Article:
SC08 Hot on the heels of job cuts that will see some 5,000 to 6,000 company employees given pink slips, John Fowler, the executive vice president in charge of the newly constituted Systems Platforms group at Sun Microsystems, was on hand at the SC08 supercomputing trade show to give a preview of products that Sun will be rolling out in the coming months.
While HPC server clusters have not traditionally been a strong area for sales for Sun, the company certainly sold a lot of workstations and servers in its day to government labs and academia in the 1980s and 1990s, and the advent of the "Starfire" 64-processor E10K servers in the mid-1990s put the company on the map in the data center and in a large number of HPC centers around the world. The lateness of the UltraSparc-III systems, the disappointing performance of its "Wildfire" interconnect, and the rapid adoption of commodity clusters running Linux took some of the wind out of Sun's HPC business, which Fowler estimates (very roughly) to be around $1bn today.
"Sales are definitely going up, but it is still a small part of Sun," Fowler says. But the good news, if you are a Sun executive or shareholder, is that Sun's backlog in HPC orders is now measured in petaflops.
With its substantial investment in hardware engineering for InfiniBand switches, blade servers, dense storage arrays, and sophisticated software, such as ZFS and the Lustre file system for HPC workloads, and its embracing of Linux, Sun is hoping it can catch hold of some of the growth in the HPC market, which is outpacing the overall server market and is, in some ways, immune to the current downturn because funding for HPC systems is already in place and budgeted. (Two years from now may be an entirely different story for all HPC system vendors if the economy doesn't improve). Part of winning future deals is to talk about future products, something that Sun needs to do not just because of HPC budget horizons, but because of its worrisome financial circumstances.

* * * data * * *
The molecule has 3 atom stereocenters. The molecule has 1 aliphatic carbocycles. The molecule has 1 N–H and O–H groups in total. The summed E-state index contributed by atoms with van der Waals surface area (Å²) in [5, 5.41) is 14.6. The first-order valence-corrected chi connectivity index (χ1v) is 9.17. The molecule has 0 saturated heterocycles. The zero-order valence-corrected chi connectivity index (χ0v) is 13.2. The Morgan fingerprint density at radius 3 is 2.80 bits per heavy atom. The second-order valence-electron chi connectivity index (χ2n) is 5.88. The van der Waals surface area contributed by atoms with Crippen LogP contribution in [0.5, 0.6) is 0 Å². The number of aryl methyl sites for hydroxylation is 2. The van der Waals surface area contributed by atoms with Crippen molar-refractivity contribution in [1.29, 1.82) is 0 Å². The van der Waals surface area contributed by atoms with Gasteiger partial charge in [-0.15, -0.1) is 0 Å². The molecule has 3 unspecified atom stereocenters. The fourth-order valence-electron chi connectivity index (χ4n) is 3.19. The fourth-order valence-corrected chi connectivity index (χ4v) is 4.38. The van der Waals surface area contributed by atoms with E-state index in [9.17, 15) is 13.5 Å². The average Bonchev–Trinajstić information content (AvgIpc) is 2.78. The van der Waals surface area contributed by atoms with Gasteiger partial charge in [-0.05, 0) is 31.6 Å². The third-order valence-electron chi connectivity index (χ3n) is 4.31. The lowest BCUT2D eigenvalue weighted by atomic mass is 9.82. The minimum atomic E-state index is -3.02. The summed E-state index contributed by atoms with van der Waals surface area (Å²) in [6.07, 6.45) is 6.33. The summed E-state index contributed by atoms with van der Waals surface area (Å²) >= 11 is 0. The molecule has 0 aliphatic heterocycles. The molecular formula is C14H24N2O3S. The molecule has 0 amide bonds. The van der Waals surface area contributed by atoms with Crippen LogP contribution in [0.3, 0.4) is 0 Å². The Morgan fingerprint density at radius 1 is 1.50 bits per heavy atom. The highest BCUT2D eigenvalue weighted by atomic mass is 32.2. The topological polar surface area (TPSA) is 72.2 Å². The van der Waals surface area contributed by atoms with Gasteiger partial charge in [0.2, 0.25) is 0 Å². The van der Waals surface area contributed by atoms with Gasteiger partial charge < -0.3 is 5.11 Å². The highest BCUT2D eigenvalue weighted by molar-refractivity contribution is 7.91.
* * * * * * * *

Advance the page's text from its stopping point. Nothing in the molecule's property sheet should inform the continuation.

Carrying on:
First up in the Sun preview at the SC08 trade show is a forthcoming two-socket blade server that packs two whole servers onto a single blade as well as native quad data rate InfiniBand links coming right off the board (QDR for short, and that's 40 Gb/sec). The current Sun blades used in its "Constellation" InfiniBand blade clusters rely on PCI-Express cards to plug into the blades and interface with the "Magnum" InfiniBand switch that is at the heart of the Constellation setup.
Speaking of which: The Magnum switch is being given a rev and will soon have 648 ports running at QDR. The current Magnum switch has 3,456 ports running at the dual data rate. Fowler says that despite the advances of 10 Gigabit Ethernet compared to Gigabit Ethernet, Sun picked InfiniBand for HPC workloads and is sticking with it. "InfiniBand will be the performance leader," Fowler says. "If you want the best numbers - lowest latency, lowest watts per byte, what have you - you are going with InfiniBand."</p.
Moreover, InfiniBand is available at 40 Gb/sec today and will be at 80 Gb/sec soon enough, and customers can gang up InfiniBand lanes to double up bandwidth as well. Moreover, InfiniBand doesn't drop packets, as Ethernet does, says Fowler. "Still, we're not going to position this as an InfiniBand versus Ethernet thing."
No, but Sun is certainly expecting customers to do that, particularly when the higher bandwidth of flash-assisted storage arrays start to really put pressure on interconnection networks in server clusters.